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Govt should stay away from boat people talks - Goff

Contributor:
Fuseworks Media
Fuseworks Media
Phil Goff
Phil Goff

Wellington, July 7 NZPA - The Government should steer clear of discussions with Australia about a centre for asylum seekers, Labour leader Phil Goff said today.

The initiative was announced yesterday by Australia's new Prime Minister Julia Gillard, and she has talked to Prime Minister John Key about it.

Mr Key, on an official visit to Korea, told reporters in Seoul boats being used to smuggle people were getting bigger and there was a real risk New Zealand could be targeted in future.

He said more trans-Tasman discussions would be held on a "no promises" basis, and coming up with a regional solution made sense.

"We are supportive of Australia looking for a solution, but it's also very important we lay out our bottom line -- no increase in the number of refugees we would take under the UNHCR (United Nations High Commissioner for Refugees) process," he said.

"What I've said to the Australian prime minister is that we recognise there is a problem, and we recognise that from New Zealand's perspective it's a problem that is coming towards our shores at some point in the future."

Mr Key said that from all the intelligence he had received, this was "a real issue".

"We are not going to all of a sudden open our doors for a lot more refugees...but if there's a way of working this through, let's have this discussion."

Mr Goff said there was "an outside chance" that boat people could try to reach New Zealand but he doubted that would happen.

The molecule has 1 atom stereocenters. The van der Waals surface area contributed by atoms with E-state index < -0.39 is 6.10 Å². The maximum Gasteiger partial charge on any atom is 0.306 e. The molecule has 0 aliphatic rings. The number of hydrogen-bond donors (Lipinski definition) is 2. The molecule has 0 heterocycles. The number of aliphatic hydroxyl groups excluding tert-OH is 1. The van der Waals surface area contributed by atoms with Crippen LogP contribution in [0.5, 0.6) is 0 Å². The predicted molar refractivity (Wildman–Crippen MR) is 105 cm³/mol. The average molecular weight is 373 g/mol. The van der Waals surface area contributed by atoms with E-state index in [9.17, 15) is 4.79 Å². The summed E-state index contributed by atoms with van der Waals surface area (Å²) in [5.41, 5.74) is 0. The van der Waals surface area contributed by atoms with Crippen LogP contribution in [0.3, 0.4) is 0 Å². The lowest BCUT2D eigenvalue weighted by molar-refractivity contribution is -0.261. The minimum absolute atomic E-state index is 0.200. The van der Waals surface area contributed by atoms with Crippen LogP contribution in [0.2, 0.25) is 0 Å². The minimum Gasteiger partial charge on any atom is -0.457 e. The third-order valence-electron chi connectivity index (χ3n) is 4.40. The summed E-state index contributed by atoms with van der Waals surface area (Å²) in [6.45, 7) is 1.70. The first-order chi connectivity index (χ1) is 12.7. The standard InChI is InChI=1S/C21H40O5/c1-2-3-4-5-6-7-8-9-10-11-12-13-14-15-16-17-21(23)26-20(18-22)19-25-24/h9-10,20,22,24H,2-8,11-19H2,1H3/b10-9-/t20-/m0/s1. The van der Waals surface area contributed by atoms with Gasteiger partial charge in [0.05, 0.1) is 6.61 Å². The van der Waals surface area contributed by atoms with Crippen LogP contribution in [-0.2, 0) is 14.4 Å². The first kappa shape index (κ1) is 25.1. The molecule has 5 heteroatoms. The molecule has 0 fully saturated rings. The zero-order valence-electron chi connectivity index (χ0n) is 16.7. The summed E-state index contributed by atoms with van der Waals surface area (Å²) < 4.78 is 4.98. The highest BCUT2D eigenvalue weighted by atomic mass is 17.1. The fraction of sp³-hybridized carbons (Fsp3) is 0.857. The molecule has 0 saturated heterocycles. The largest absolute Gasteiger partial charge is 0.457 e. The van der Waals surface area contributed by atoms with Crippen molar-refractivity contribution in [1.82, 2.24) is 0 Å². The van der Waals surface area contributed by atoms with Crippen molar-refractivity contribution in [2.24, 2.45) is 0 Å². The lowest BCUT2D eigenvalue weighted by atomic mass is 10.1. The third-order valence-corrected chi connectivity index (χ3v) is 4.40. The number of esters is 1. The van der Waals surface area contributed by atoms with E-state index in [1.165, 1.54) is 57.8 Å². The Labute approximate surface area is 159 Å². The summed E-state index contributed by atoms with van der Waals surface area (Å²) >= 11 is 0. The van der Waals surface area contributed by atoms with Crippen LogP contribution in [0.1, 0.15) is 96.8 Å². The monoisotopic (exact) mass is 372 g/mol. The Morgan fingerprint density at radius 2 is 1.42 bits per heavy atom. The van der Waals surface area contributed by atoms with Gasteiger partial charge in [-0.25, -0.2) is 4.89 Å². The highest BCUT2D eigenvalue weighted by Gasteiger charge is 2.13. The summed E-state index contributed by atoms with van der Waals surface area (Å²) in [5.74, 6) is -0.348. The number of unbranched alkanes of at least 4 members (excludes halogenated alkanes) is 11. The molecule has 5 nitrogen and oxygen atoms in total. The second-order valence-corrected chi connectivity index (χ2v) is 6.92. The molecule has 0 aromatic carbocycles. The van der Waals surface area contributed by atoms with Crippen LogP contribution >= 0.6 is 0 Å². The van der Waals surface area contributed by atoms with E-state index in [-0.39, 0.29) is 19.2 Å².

"I've read the intelligence reports for nine years on this -- you can't absolutely rule out the prospects of a boat reaching New Zealand but overwhelmingly we know the people smugglers are interested in Australia as a destination," he said on Radio New Zealand.

"If you look at the 75 boats that have been intercepted so far this year, they've all been off the coast of Western Australia."

Mr Goff said it would be unwise for the Government to become involved in an intensely political debate that was going on in Australia in the lead up to an election.

"That is very rarely an environment in which good decisions will be made for the long-term future."

Ms Gillard has also talked to East Timor's President Jose Ramos-Horta about the possibility of setting up the centre in his country.

Mr Goff said East Timor was dealing with the problem of 100,000 internally displaced people.

"Why we should load this problem onto them I just can't understand," he said.

The Green Party also doubts New Zealand will become a destination for boat people from unstable countries.

Immigration spokesman Keith Locke said last night the distance they would have to travel in rough seas meant it was unrealistic for them to head here.

He was dubious about the prospect of the initiative providing an effective solution, considering a similar approach had been taken several years ago on the island of Nauru under the John Howard government.

"That was a big flop and caused great problems for asylum seekers," he said.

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